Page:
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Joseph Carl Breil
Born 29 June 1870
Pittsburgh, Pennsylvania
Died 24 January 1926
Los Angeles, California
Education Duquesne University (Class of 1888)
Occupation Composer

Joseph Carl Breil (29 June 1870, Pittsburgh - 24 January 1926, Los Angeles) was an American tenor, stage director, and composer. He was one of the earliest American composers to write music specifically for motion pictures, with his first film being Les amours de la reine Élisabeth (1912) starring Sarah Bernhardt. He went on to compose scores for several other early motion pictures, including such epics as D. W. Griffith's Birth of a Nation (1915) and Intolerance (1916). His love theme for "Birth of a Nation" entitled "The Perfect Song" later became the theme for the radio show "Amos and Andy".[1]



Breil graduated from Duquesne University (then the Pittsburgh Catholic College of the Holy Ghost) in 1888. He later composed the alma mater for the university, which was first performed in October 1920.[2] He also pursued studies at St Fidelis College (Butler, Pennsylvania) and Curry University before being sent by his family to the University of Leipzig to study law. While in Leipzig he began to study music compostion and singing at the Leipzig Conservatory. These were followed by singing lessons in Milan and Philadelphia (with Giuseppe del Puente).[1]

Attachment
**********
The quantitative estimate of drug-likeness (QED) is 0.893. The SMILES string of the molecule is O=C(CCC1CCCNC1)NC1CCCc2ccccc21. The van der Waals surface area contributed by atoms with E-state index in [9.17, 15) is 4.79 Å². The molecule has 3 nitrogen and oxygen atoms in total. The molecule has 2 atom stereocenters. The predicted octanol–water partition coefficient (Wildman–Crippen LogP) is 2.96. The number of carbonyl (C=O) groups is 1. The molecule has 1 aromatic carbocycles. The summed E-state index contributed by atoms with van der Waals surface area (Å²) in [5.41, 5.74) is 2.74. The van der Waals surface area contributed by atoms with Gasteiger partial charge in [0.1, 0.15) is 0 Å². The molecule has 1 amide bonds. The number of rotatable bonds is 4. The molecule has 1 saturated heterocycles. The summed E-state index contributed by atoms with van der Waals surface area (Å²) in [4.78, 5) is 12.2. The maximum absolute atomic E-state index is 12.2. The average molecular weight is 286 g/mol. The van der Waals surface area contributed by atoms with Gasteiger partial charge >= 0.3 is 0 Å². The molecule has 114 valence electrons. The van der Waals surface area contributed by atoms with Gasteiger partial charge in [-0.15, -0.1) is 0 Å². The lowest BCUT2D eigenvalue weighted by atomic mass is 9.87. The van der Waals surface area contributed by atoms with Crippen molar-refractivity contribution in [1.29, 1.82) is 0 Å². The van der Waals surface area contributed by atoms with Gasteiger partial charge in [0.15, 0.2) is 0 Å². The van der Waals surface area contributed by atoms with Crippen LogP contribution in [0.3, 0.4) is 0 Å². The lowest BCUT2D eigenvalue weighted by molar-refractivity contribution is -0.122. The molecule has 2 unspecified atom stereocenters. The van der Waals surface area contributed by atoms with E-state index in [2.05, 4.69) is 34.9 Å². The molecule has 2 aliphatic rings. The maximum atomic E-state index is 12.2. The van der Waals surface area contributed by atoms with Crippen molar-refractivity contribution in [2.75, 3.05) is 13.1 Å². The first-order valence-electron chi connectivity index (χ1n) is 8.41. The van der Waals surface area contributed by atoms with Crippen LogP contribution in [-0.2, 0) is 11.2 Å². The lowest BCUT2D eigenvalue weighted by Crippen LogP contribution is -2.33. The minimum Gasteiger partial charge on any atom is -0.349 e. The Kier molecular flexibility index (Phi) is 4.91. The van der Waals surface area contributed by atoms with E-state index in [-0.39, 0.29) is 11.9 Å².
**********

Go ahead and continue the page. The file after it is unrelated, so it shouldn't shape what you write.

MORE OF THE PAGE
He toured as principal tenor of the Emma Juch Opera Company (1891–2) before returning to Pittsburgh to teach singing and to direct the choir of St Paul’s Cathedral (1892–7). From 1897 to 1903 he was music director for several theatre companies, and from 1903 to 1910 he worked as a reviser and music editor, also composing many songs. His first critical success as a composer came in 1909 with his incidental music to The Climax. After this he spent the next decade writing mainly film music, in which his legacy rests. He also composed several operas, including The Legend, which premiered in 1919 at the Metropolitan Opera to less than favorable reviews. He died of heart disease in Los Angeles in 1926.[1]


References and notes

  1. ^ a b c M. Marks: Music and the Silent Film (New York, 1997)
  2. ^ "Alma Mater". Duquesne University. Retrieved 2007-09-23.  

External links




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